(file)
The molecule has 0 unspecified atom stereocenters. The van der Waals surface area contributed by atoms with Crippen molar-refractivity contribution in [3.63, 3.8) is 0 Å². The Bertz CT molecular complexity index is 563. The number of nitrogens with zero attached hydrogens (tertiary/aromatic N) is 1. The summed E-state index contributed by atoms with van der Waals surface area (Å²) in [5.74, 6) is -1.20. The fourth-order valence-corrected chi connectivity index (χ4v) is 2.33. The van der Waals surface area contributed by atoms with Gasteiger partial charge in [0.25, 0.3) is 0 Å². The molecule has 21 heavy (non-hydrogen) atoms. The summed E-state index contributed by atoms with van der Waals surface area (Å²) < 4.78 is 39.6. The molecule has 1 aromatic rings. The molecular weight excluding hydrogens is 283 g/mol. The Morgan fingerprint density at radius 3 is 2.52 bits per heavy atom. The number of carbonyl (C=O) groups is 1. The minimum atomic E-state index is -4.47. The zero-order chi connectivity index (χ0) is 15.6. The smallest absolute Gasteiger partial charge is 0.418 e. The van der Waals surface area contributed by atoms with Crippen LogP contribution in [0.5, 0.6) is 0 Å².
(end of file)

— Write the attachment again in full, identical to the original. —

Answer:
The molecule has 0 unspecified atom stereocenters. The van der Waals surface area contributed by atoms with Crippen molar-refractivity contribution in [3.63, 3.8) is 0 Å². The Bertz CT molecular complexity index is 563. The number of nitrogens with zero attached hydrogens (tertiary/aromatic N) is 1. The summed E-state index contributed by atoms with van der Waals surface area (Å²) in [5.74, 6) is -1.20. The fourth-order valence-corrected chi connectivity index (χ4v) is 2.33. The van der Waals surface area contributed by atoms with Gasteiger partial charge in [0.25, 0.3) is 0 Å². The molecule has 21 heavy (non-hydrogen) atoms. The summed E-state index contributed by atoms with van der Waals surface area (Å²) < 4.78 is 39.6. The molecule has 1 aromatic rings. The molecular weight excluding hydrogens is 283 g/mol. The Morgan fingerprint density at radius 3 is 2.52 bits per heavy atom. The number of carbonyl (C=O) groups is 1. The minimum atomic E-state index is -4.47. The zero-order chi connectivity index (χ0) is 15.6. The smallest absolute Gasteiger partial charge is 0.418 e. The van der Waals surface area contributed by atoms with Crippen LogP contribution in [0.5, 0.6) is 0 Å².